Politics

BJP Has Little To Gain By Tying Women’s Quota To Passage Of Triple Talaq Bill  

Women taking part in a public meeting organised by women’s groups as part of ‘33 per cent Now’. (Arun Sharma/Hindustan Times via GettyImages) 
Snapshot
  • The Women’s Reservation Bill is valid on its own, so why make a deal a pre-condition for passing the quota bill?

The Bharatiya Janata Party (BJP) is being too clever by half in tying the proposal to pass a bill to reserve 33 per cent of seats for women in Parliament and legislatures to Congress support for its own bill on criminalising triple talaq and banning nikah halala. This bargain is the sum and substance of a letter written by Law Minister Ravi Shankar Prasad to Rahul Gandhi.

It may seem like a clever political move to challenge the Congress to anger its own minority constituency by asking it to choose between the reservation bill and triple talaq, but it does not speak much for the BJP’s own commitment to giving women more say in law-making.

One backs the idea of reservations and quotas with hesitation. But if there is one area where quotas make sense in the foreseeable future, it is in giving more say to women in how this country is governed, and what kind of laws it should legislate. There is really no merit versus competency argument here to complicate the demand for reservations, for few male MPs are necessarily more competent than women to make laws. They can both be helped by specialists to navigate complicated legal and ethical issues. As a rough rule, bringing women’s issues to the fore, and obtaining their consent for laws in general, will make for more balanced laws. It will, at the very least, make law-making more gender-sensitive, which is the need of the hour.

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It is possible that the BJP, which backed the Women’s Reservation Bill the last time it was introduced in the Rajya Sabha during United Progressive Alliance (UPA)-1, has now moved to a more ambivalent position, possibly because its core voter base has changed to Other Backward Class (OBC) in many states. The last time, those who were most opposed to quotas were the OBC parties, including the Samajwadi Party and the Rashtriya Janata Dal, apart from the Bahujan Samaj Party, which wanted a Scheduled Castes and Scheduled Tribes quota within the women’s reservation quota.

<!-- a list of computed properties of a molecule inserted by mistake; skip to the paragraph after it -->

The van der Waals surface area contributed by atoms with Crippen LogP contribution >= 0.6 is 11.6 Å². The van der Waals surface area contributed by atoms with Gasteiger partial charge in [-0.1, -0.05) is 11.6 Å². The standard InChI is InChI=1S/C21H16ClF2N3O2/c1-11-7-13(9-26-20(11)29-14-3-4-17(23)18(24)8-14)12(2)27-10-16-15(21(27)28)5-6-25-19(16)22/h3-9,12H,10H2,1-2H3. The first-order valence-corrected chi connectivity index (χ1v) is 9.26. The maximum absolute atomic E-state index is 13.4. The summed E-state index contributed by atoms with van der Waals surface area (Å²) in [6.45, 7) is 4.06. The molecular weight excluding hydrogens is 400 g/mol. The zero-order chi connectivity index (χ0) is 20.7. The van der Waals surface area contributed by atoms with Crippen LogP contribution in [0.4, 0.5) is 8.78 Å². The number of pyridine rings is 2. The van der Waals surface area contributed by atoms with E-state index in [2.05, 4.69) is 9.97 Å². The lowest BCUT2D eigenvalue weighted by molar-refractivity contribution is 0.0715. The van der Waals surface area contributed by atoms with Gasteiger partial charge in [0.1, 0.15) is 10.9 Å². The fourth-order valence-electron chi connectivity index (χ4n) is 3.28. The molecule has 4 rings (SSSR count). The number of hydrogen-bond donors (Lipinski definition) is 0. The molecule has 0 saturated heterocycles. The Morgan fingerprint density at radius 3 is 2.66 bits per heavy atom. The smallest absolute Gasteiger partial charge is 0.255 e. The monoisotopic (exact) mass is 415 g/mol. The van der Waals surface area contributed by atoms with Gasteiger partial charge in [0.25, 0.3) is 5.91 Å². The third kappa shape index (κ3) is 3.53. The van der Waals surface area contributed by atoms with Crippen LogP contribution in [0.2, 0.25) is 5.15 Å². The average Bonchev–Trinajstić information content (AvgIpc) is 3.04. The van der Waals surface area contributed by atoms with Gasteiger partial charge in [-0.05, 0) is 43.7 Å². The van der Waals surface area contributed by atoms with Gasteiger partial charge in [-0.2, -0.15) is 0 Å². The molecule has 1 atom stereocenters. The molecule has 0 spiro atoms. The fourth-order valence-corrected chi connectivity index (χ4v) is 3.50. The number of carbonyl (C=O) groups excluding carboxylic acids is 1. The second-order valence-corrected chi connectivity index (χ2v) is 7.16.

At the more subliminal level, it is more than likely that all parties are privately against the women’s quota, since this would mean many male MPs will have to give way to women in future elections. In panchayats, where such reservations are already in place, many of the women elected tend to be relatives of powerful male politicians, but, over time, some of the women have learned the art of getting things done without necessarily falling in line with what their husbands, sons or brothers or in-laws may want them to do. Over time, women will learn to act in their gender’s and society’s best interests, and not behave like appendages to the men in their lives.

So, it is possible that the BJP is trying to delay the women’s reservation bill by tying it to triple talaq and nikah halala, but this is a poor demonstration of the party’s commitment to women’s representation in legislatures. Perhaps, Narendra Modi should step in and delink the two ideas.

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The Women’s Reservation Bill is valid on its own, and so are bills to ban nikah halala and polygamy. As for triple talaq, the BJP needs to accept that sending violators of the triple talaq ban to jail may not necessarily be a good thing. It should accept a compromise where the offence is bailable, as long as the woman involved gets court protection when the offending husband is out.

The BJP will earn no kudos from women for making two forms of women’s empowerment contingent on a messy political bargain.

Even politically, the passing of the women’s quota bill with Congress support will mean sharing the credit with the opposition. Why would the BJP want to do that?

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It would be far better to pass the women’s quota bill, and then challenge the Congress to back a bill to ban polygamy and nikah halala - a retrograde practice whereby a divorced woman has to get married to another man before reviving her old marriage if the previous husband is willing. Either way, the Congress will have to choose between passing the nikah halala bill and alienating a section of conservative Muslim voters. So why make a deal a pre-condition for passing the women’s quota bill? Sometimes, clever politics is no different from dumb politics.

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